When you have a single, major character, your choice of protagonist and throughline plot is obvious. However, when you bring in other major, high-powered characters into play, they all compete for attention and control of the story. While ensemble casts bring their own host of problems, they also have the potential for intricate and powerful plots. If done well.
One of my favorite ensemble cast stories is Marvel’s The Avengers. Writer and director Joss Whedon had a lot of challenges to balance to make the story work. First, Whedon had to create a story that honored decades of rich comic book history. In the weeks leading up to the release there was a lot of speculation if the movie would live up to fan expectations or if he would be buried in an avalanche of nerd rage. Secondly, he was responsible for closing Phase I of the Marvel Cinematic Universe. The Avengers needed to both tie up what had been done before and launch the franchise to the next level. Finally, most of the characters in the movie were played by big-name actors and actresses, all of whom brought their own quirks, personalities, and storytelling philosophies to the project. He had to manage all their visions of what the movie should be while also staying true to his own intent.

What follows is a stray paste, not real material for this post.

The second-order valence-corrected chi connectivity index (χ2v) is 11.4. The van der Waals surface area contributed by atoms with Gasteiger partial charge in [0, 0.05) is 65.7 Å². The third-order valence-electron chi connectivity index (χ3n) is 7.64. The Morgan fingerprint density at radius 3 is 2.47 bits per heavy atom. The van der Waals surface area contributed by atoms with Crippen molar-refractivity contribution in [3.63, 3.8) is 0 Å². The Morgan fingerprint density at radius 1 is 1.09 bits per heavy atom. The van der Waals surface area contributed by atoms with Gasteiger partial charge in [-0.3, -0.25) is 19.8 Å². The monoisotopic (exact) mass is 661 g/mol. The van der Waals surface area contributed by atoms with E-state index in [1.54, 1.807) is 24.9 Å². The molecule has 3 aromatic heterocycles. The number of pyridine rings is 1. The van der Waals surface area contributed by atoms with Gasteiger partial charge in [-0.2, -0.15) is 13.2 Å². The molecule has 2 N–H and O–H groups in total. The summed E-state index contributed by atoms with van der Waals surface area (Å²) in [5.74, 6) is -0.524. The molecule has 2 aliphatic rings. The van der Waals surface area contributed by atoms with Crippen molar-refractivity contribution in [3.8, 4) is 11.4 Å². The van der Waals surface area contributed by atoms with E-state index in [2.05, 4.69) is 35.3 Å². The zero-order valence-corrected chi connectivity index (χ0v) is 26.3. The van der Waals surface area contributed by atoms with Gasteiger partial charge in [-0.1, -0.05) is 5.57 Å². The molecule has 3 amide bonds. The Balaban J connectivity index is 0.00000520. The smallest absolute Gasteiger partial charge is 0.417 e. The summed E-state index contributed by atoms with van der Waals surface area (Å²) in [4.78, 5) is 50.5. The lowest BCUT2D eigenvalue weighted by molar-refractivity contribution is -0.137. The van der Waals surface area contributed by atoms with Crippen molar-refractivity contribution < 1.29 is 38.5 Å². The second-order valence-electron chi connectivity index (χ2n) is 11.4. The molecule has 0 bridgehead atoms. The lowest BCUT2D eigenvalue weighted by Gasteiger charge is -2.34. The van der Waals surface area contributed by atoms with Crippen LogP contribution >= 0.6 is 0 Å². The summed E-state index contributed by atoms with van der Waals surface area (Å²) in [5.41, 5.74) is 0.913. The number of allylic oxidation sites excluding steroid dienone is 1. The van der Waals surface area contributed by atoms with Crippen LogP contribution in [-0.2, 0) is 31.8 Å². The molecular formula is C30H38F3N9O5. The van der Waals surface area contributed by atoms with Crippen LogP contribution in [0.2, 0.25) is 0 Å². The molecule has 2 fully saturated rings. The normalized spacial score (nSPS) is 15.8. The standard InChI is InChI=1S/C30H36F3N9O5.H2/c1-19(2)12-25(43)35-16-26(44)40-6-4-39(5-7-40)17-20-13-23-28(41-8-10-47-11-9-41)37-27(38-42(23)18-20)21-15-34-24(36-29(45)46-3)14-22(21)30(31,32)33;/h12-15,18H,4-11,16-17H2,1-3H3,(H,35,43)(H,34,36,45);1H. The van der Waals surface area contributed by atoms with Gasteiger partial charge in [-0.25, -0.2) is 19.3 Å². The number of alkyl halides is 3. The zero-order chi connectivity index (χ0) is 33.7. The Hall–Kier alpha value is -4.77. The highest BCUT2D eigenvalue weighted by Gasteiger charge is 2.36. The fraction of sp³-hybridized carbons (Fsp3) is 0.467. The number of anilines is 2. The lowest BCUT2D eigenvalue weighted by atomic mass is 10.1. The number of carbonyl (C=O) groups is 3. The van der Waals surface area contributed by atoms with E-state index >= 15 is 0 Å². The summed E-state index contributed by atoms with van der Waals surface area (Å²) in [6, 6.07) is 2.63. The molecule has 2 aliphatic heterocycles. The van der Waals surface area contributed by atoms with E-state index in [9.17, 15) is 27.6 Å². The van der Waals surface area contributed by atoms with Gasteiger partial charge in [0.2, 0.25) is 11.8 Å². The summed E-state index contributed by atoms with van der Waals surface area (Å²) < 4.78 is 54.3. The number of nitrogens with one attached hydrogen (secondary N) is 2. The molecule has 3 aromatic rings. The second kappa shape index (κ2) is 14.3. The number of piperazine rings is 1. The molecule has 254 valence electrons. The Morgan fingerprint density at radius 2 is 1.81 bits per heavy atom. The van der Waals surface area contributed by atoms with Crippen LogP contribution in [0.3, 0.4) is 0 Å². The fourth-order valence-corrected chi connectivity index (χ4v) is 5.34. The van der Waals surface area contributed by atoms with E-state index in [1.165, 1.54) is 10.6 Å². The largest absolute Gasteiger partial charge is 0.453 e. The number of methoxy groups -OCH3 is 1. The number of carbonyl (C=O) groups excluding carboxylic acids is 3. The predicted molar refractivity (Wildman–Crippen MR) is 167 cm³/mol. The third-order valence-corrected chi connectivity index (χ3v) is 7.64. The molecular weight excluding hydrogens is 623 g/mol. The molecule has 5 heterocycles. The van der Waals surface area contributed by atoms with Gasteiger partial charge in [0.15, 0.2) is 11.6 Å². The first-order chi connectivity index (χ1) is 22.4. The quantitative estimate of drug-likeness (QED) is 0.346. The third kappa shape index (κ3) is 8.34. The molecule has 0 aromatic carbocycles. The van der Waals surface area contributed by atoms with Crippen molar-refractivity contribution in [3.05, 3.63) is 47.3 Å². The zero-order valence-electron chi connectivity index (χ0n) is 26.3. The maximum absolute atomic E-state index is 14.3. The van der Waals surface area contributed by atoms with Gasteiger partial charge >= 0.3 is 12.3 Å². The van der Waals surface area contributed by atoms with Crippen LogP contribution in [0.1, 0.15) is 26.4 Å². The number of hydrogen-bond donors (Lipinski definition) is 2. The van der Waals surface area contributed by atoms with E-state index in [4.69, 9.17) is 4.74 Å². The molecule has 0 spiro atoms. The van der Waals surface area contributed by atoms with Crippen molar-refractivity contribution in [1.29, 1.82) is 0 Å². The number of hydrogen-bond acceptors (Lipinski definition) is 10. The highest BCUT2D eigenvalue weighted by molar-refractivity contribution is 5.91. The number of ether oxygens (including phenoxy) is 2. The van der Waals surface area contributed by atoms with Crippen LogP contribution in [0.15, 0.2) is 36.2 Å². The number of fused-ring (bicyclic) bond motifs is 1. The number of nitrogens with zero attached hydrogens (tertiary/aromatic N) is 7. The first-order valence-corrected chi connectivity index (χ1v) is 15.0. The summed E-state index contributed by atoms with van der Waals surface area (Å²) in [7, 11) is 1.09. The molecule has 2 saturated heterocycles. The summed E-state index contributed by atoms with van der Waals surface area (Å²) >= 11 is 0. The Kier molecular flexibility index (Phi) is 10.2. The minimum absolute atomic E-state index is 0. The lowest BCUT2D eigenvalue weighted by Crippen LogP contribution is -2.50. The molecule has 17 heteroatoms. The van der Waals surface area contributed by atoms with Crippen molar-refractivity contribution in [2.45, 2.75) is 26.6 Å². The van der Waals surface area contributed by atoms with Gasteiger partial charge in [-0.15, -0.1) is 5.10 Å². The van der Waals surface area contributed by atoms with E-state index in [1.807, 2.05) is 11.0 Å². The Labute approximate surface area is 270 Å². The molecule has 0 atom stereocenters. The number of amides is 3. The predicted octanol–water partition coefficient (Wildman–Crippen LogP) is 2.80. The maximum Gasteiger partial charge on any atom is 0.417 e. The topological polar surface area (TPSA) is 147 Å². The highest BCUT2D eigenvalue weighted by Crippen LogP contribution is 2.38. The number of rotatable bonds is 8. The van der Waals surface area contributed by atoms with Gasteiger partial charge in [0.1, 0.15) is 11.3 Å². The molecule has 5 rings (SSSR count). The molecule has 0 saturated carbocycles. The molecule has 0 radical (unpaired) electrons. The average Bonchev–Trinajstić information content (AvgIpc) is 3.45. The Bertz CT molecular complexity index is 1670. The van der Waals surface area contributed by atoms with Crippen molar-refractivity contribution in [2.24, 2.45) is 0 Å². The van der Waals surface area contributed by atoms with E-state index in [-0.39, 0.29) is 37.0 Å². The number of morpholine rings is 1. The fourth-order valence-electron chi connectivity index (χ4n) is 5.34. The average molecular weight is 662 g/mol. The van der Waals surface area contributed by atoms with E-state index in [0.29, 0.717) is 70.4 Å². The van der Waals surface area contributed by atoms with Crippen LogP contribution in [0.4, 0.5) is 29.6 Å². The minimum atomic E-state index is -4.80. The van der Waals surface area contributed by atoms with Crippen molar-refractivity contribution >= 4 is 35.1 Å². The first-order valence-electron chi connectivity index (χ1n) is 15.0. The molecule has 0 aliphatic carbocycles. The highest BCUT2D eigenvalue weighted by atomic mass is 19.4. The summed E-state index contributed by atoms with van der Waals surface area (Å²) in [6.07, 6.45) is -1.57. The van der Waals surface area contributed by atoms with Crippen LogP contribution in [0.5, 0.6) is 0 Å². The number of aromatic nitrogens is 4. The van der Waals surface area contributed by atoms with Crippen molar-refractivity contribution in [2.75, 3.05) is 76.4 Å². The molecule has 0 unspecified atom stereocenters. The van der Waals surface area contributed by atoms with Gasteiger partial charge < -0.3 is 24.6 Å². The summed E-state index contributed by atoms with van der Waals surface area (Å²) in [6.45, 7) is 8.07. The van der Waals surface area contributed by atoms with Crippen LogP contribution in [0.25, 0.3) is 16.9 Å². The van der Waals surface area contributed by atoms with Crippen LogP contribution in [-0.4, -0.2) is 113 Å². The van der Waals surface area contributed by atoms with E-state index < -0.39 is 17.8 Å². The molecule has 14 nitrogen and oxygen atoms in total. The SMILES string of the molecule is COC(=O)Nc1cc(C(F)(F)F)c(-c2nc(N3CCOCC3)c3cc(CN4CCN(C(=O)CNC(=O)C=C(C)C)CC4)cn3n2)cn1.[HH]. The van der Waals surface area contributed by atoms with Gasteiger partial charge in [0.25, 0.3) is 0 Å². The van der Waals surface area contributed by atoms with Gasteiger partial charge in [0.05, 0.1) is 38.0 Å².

Difficult, but not impossible for a writer of his skill. And he did it awesomely.
Writing a successful ensemble cast story isn’t only a matter of managing competing demands, but also knowing how to use those cross purposes to make the story stronger. Though each member of the Avengers agreed that Loki needed to be stopped, they each had their own views on how exactly that should happen. There was no one protagonist, but rather each character played a spectrum of story roles. Sometimes they acted as protagonist, as companion, as contagonist, and even sometimes as antagonist to one another. The Avengers wasn’t a single plot, but rather the union of several character journeys woven into a single story. It’s an extremely difficult balance to pull off.
The key to Whedon’s success is that he didn’t write a movie about superheroes. Rather, he treated each character as a person first and a hero second. Their personality was more important to their journey than their power. Furthermore, he let them conflict and bicker with one another, make mistakes, and pursue their own ends at the expense of the common goal. Then he gave them all a reason to put aside their differences and unite behind a single purpose. That decision, the choice to put the needs of the individual aside for the needs of the world, was the turning point both for many of the characters and the story as a whole. It transformed them from a band of individual heroes into a unified ensemble cast, the Avengers.